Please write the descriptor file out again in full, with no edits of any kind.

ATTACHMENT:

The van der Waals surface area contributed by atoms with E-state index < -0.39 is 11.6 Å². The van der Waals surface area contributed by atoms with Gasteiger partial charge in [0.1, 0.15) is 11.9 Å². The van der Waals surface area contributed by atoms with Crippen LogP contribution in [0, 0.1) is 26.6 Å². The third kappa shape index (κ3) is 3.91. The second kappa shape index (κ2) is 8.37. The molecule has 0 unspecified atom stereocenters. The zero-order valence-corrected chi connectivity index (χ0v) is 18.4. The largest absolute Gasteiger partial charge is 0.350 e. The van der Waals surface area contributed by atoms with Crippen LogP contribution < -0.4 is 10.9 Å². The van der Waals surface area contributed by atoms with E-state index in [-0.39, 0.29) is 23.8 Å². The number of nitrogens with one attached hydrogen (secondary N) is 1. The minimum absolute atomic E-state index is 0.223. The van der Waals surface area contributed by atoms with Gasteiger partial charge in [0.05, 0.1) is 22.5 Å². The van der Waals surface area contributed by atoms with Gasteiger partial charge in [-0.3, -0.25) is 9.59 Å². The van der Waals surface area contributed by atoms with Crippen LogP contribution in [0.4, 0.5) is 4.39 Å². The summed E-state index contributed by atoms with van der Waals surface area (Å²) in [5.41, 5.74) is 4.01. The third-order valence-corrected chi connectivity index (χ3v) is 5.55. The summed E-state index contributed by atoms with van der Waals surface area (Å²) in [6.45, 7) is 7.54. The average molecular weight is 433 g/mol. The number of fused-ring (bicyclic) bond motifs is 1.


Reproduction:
The van der Waals surface area contributed by atoms with E-state index < -0.39 is 11.6 Å². The van der Waals surface area contributed by atoms with Gasteiger partial charge in [0.1, 0.15) is 11.9 Å². The van der Waals surface area contributed by atoms with Crippen LogP contribution in [0, 0.1) is 26.6 Å². The third kappa shape index (κ3) is 3.91. The second kappa shape index (κ2) is 8.37. The molecule has 0 unspecified atom stereocenters. The zero-order valence-corrected chi connectivity index (χ0v) is 18.4. The largest absolute Gasteiger partial charge is 0.350 e. The van der Waals surface area contributed by atoms with Crippen LogP contribution < -0.4 is 10.9 Å². The van der Waals surface area contributed by atoms with E-state index in [-0.39, 0.29) is 23.8 Å². The number of nitrogens with one attached hydrogen (secondary N) is 1. The minimum absolute atomic E-state index is 0.223. The van der Waals surface area contributed by atoms with Gasteiger partial charge in [0.05, 0.1) is 22.5 Å². The van der Waals surface area contributed by atoms with Gasteiger partial charge in [-0.3, -0.25) is 9.59 Å². The van der Waals surface area contributed by atoms with Crippen LogP contribution in [0.4, 0.5) is 4.39 Å². The summed E-state index contributed by atoms with van der Waals surface area (Å²) in [5.41, 5.74) is 4.01. The third-order valence-corrected chi connectivity index (χ3v) is 5.55. The summed E-state index contributed by atoms with van der Waals surface area (Å²) in [6.45, 7) is 7.54. The average molecular weight is 433 g/mol. The number of fused-ring (bicyclic) bond motifs is 1.